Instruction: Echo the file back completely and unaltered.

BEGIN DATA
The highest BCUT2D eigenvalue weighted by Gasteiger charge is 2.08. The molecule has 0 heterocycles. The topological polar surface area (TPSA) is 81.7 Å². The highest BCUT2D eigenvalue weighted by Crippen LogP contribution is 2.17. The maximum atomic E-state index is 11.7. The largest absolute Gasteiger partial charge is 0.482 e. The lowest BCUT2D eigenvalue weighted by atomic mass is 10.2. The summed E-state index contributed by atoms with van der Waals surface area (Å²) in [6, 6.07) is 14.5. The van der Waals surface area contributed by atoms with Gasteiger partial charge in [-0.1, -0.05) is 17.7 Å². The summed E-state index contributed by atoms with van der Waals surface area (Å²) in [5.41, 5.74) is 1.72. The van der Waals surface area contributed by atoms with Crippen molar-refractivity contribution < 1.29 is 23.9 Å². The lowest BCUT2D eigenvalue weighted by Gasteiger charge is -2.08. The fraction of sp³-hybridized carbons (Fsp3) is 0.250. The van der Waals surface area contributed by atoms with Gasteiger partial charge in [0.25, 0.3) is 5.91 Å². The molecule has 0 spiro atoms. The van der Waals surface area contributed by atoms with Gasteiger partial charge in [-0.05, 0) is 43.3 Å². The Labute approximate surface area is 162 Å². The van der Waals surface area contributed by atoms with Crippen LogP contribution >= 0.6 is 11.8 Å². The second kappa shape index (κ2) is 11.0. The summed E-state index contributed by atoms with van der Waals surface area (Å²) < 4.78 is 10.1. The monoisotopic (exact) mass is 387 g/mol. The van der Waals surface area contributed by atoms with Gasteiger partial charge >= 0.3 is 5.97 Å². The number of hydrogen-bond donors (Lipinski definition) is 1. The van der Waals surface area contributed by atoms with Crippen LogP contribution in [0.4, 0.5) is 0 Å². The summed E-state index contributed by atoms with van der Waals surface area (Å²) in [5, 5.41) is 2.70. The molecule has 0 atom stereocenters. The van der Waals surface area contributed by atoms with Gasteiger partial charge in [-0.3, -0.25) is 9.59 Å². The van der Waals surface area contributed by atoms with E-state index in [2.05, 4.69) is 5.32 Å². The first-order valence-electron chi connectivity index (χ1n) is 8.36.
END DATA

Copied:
The highest BCUT2D eigenvalue weighted by Gasteiger charge is 2.08. The molecule has 0 heterocycles. The topological polar surface area (TPSA) is 81.7 Å². The highest BCUT2D eigenvalue weighted by Crippen LogP contribution is 2.17. The maximum atomic E-state index is 11.7. The largest absolute Gasteiger partial charge is 0.482 e. The lowest BCUT2D eigenvalue weighted by atomic mass is 10.2. The summed E-state index contributed by atoms with van der Waals surface area (Å²) in [6, 6.07) is 14.5. The van der Waals surface area contributed by atoms with Gasteiger partial charge in [-0.1, -0.05) is 17.7 Å². The summed E-state index contributed by atoms with van der Waals surface area (Å²) in [5.41, 5.74) is 1.72. The van der Waals surface area contributed by atoms with Crippen molar-refractivity contribution < 1.29 is 23.9 Å². The lowest BCUT2D eigenvalue weighted by Gasteiger charge is -2.08. The fraction of sp³-hybridized carbons (Fsp3) is 0.250. The van der Waals surface area contributed by atoms with Gasteiger partial charge in [0.25, 0.3) is 5.91 Å². The molecule has 0 spiro atoms. The van der Waals surface area contributed by atoms with Gasteiger partial charge in [-0.05, 0) is 43.3 Å². The Labute approximate surface area is 162 Å². The van der Waals surface area contributed by atoms with Crippen LogP contribution >= 0.6 is 11.8 Å². The second kappa shape index (κ2) is 11.0. The summed E-state index contributed by atoms with van der Waals surface area (Å²) < 4.78 is 10.1. The monoisotopic (exact) mass is 387 g/mol. The van der Waals surface area contributed by atoms with Gasteiger partial charge >= 0.3 is 5.97 Å². The number of hydrogen-bond donors (Lipinski definition) is 1. The van der Waals surface area contributed by atoms with Crippen LogP contribution in [0.4, 0.5) is 0 Å². The summed E-state index contributed by atoms with van der Waals surface area (Å²) in [5, 5.41) is 2.70. The molecule has 0 atom stereocenters. The van der Waals surface area contributed by atoms with Gasteiger partial charge in [-0.3, -0.25) is 9.59 Å². The van der Waals surface area contributed by atoms with E-state index in [2.05, 4.69) is 5.32 Å². The first-order valence-electron chi connectivity index (χ1n) is 8.36.